Facebook saw search queries grow 10 percent in February 2010 and surpassed Google in the United States to become the most visited Website for the week ending March 13, according to studies from leading market researchers.
Facebook.com recently reached the No. 1 ranking on Christmas Eve, Christmas Day and New Year's Day, as well as the weekend of March 6th and 7th, according to Hitwise analyst Heather Dougherty.
Visits to Facebook.com increased 185 percent last week as compared with the same week in 2009. See the chart, which shows Facebook at 7.07 percent of traffic to Google's 7.03 percent, here.
Meanwhile, comScore said search queries on Facebook grew from 395 million in January 2010 to 436 million in February 2010, a growth of 10 percent. This pales in comparison to Google's 13.4 billion queries for the same period, but search on the leading social network site is spiking.
eWEEK asked Facebook if the company attributed this growth to the improved Facebook search, along with the growth in Facebook to 400-million plus users and their time spent on the site. A Facebook spokesperson told eWEEK:
"Facebook Search provides people with socially relevant search results from the people they are connected to and the things they care about. As more people join and connect on Facebook, we find that they turn to Facebook Search as a way to surface content and information on things of interest to them, whether it's the latest news, what people thought about a new movie release, a specific hotel or even job openings."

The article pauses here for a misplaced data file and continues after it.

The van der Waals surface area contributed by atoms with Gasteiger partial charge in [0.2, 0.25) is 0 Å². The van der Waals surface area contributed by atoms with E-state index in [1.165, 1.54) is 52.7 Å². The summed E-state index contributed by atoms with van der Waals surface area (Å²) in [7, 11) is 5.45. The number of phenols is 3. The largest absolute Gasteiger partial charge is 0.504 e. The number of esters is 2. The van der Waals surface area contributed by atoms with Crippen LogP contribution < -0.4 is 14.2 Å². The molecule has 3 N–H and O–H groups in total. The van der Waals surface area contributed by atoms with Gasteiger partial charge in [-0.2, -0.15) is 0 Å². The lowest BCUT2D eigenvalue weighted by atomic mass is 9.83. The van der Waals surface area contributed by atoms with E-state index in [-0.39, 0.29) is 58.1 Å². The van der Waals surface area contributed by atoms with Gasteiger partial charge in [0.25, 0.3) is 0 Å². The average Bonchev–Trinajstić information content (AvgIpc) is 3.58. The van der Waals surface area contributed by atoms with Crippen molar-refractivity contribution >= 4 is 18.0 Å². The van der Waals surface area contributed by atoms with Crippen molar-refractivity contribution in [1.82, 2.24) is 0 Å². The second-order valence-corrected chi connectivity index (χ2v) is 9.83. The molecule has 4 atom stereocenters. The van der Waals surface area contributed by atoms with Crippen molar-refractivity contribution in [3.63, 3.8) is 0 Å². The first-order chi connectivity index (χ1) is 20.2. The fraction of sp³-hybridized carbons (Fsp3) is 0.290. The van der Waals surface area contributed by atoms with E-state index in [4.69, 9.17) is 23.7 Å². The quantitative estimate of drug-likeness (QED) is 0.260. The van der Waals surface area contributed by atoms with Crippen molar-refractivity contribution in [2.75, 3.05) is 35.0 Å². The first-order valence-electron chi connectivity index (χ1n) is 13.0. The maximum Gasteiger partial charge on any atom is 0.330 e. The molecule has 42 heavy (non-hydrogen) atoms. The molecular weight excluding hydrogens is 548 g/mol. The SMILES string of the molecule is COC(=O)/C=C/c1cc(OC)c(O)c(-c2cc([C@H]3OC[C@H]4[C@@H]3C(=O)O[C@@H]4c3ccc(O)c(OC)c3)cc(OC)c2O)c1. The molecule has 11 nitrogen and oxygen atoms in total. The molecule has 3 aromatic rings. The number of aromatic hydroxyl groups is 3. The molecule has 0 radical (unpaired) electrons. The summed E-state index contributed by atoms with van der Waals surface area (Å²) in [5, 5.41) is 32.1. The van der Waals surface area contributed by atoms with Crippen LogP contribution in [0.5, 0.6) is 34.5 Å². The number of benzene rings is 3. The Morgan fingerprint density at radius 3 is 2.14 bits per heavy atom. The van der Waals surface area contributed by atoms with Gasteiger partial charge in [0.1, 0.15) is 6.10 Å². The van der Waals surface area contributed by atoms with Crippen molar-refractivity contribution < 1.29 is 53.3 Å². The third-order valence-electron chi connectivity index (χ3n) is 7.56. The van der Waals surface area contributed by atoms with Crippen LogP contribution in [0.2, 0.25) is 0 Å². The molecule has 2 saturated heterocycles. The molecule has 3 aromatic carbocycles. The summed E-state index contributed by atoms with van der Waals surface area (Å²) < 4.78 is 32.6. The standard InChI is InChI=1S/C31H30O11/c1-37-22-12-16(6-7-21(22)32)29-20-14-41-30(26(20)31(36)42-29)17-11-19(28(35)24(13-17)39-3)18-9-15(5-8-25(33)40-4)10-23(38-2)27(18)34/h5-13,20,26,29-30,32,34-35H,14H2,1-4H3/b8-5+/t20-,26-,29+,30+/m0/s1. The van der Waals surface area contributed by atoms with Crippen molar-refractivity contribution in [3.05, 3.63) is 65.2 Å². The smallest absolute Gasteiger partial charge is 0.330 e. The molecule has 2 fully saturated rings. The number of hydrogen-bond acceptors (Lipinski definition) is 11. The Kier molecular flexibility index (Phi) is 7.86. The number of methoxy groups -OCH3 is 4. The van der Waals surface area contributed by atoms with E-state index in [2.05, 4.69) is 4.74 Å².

People also look for this information on Google, Yahoo and Microsoft Bing, which means Facebook has become a genuine referral clearinghouse.
Indeed, take Hitwise analyst Dougherty's recent measure of location-based social network Foursquare, which celebrated its one-year anniversary days ago.
Dougherty found that Facebook, not Google, accounted for the most traffic to Foursquare.com. Facebook accounted for 33 percent of the upstream visits last week. Google and Twitter accounted for 22 percent and 8 percent, respectively.
Forrester Research analyst Augie Ray noted that Facebook's search volume is still awfully meager despite the fact consumers already "live" a great deal of their online lives within the Facebook property.
"Instead, the challenge Facebook presents to Google is less related to consumers' search activities and more related to discovery and traffic generation," Ray said. Case in point: the aforementioned growth in traffic to Foursquare from Facebook.
"Based on this trend, it's certainly possible that brand sites (which drive a great deal of Google revenue through PPC ads) may shift budgets and decrease emphasis on paying for traffic via search engines rather than earning traffic through social media marketing means," Ray said.
Facebook is definitely becoming a fine referrer to other Web services, which could actually end up helping Bing. Microsoft's search site is fortifying its integration with its social network partner. Sterling Market Intelligence analyst Greg Sterling told eWEEK:
"If the new and improved integration of Bing into Facebook [forthcoming] is really effective, then it could potentially peel away some query volume, but that remains to be seen on several counts."